This papercut by Chinese artist Fan Pu makes me smile: Jesus strolling along cheerfully, wrapped in a cloak made up of Christian faithfuls of all colors. The artist said that when she created it, she had in mind the joyful uniting of the church with Christ when he returns: “When is Jesus full of joy? I believe it is only through the completing of the Church on Earth, when we become the bride of Christ, and Christ the joyous groom comes to receive the bride.” Isaiah 62:5 says, “As a bridegroom rejoices over his bride, so will your God rejoice over you.” To me, this artwork doesn’t so much conjure up the image of Christ as bridegroom as it does the image of Christ as head of the church body. What makes Jesus happy? The unity of all people under his headship.
Paul says that the ultimate will, pleasure, and purpose of God is “to bring all things in heaven and on earth together under one head, even Christ” (Ephesians 1:10). Jesus echoes this same desire in John 17:20-23, when he prays “for those who will believe in me through their [the disciples’] message, that all of them may be one, Father, just as you are in me and I am in you. … I have given them the glory that you gave me, that they may be one as we are one—I in them and you in me—so that they may be brought to complete unity.” The gospel message isn’t meant to tear apart; it is meant to bring together. Jesus died on the cross so that we could all be made one with God and with each other. So then why is Christian history filled with so much divisiveness? Why is it defined mostly by its schisms and breaks (called either “heresies” or “reforms,” depending on which side of the line you’re standing)?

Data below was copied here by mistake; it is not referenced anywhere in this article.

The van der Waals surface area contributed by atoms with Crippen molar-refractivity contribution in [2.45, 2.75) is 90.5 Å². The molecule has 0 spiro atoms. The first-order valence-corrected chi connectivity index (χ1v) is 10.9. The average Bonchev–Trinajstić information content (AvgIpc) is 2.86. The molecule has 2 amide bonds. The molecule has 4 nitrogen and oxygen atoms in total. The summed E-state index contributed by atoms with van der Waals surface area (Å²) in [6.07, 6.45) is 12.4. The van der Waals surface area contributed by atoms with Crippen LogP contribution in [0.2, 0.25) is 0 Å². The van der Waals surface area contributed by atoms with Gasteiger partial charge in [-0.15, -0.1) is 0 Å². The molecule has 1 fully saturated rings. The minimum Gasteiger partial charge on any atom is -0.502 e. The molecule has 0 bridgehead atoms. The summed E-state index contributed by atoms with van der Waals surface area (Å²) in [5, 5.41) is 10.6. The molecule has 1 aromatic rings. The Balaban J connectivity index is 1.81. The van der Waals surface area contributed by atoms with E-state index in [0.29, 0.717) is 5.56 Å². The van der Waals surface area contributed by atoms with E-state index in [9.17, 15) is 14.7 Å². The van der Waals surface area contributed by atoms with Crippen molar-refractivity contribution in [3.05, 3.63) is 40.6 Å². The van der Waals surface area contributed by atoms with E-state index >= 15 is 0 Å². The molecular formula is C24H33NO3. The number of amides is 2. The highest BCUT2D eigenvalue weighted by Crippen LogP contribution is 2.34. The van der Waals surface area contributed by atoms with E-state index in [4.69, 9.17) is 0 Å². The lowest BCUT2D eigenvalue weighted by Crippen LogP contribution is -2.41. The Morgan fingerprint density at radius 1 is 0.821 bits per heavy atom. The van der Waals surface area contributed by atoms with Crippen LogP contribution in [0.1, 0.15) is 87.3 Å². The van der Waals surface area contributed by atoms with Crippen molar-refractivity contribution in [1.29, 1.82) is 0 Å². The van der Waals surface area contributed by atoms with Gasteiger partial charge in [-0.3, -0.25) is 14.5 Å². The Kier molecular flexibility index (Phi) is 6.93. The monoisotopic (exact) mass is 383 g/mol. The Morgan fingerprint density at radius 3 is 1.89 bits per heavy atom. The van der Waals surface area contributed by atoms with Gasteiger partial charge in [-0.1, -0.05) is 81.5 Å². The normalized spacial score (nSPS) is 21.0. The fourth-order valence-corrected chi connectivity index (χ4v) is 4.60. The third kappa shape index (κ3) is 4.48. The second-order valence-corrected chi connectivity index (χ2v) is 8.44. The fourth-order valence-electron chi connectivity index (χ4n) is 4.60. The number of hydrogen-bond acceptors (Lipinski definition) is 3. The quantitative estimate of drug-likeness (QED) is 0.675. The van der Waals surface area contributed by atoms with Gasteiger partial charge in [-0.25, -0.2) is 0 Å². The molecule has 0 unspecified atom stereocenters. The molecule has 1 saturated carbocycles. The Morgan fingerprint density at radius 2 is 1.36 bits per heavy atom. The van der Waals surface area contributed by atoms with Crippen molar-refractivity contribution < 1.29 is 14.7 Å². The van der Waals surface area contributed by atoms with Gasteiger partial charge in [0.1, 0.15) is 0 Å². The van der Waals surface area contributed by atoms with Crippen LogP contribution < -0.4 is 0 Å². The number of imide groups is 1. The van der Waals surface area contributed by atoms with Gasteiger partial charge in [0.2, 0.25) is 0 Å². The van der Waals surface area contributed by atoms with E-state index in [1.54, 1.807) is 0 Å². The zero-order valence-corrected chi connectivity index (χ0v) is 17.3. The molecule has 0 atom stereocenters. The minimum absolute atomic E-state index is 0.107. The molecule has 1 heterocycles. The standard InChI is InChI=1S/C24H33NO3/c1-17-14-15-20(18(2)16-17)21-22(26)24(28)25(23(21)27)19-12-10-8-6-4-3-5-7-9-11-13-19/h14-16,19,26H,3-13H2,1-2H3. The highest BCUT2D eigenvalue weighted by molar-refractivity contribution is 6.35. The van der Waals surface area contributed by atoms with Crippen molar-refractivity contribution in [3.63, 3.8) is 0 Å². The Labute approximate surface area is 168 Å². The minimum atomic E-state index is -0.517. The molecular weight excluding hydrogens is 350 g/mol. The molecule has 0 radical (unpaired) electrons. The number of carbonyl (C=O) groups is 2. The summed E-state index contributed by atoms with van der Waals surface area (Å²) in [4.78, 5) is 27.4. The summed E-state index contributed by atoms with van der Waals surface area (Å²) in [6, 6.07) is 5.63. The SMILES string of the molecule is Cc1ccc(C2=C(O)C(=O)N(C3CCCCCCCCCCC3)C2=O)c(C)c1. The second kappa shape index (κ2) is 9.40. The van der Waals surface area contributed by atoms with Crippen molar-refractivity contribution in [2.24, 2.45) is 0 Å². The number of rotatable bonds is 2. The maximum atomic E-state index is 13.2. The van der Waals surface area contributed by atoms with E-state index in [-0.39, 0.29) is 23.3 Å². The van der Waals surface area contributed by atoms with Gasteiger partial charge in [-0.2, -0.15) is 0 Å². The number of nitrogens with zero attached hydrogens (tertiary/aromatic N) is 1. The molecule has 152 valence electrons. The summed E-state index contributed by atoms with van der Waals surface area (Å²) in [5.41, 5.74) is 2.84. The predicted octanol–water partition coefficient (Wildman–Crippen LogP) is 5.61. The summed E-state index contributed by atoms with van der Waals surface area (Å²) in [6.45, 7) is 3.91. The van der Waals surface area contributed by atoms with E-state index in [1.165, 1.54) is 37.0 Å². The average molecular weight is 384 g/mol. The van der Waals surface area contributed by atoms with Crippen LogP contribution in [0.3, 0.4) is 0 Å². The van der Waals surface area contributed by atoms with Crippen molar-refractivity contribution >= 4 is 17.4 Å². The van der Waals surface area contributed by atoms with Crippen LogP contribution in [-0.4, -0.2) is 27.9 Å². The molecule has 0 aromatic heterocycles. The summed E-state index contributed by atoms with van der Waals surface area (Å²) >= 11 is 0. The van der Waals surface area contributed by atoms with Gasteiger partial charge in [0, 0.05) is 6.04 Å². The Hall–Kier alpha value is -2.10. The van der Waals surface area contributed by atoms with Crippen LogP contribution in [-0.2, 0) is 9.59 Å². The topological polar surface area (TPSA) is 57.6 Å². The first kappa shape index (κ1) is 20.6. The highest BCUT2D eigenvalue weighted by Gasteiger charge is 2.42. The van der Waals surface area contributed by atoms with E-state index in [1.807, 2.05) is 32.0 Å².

These two charts from Wikipedia are just one of many possible ways to illustrate the various divisions (and subdivisions, and sub-subdivisions) of the Christian church. Depending on who you ask, there are three to nine main branches of Christianity (Catholicism, Protestantism, etc.), and then growing out from each of those branches are yet more branches, and then different twigs and buds grow from those branches. Beyond that, some people also insist on making even further distinctions by wing (conservative, mainline, liberal) and theological belief system (Calvinism, Arminianism, Dominionism, etc.). My question is: With so much variation, are we all still growing from the same root (namely, Jesus Christ)?
The official Seal of the United States reads E pluribus unum (“Out of many, one”); Christianity might well adopt the opposite as its dictum—Out of one, many (Ex uno plures?). We’re heading in the opposite direction, guys—farther apart instead of closer together. And that’s not a good thing.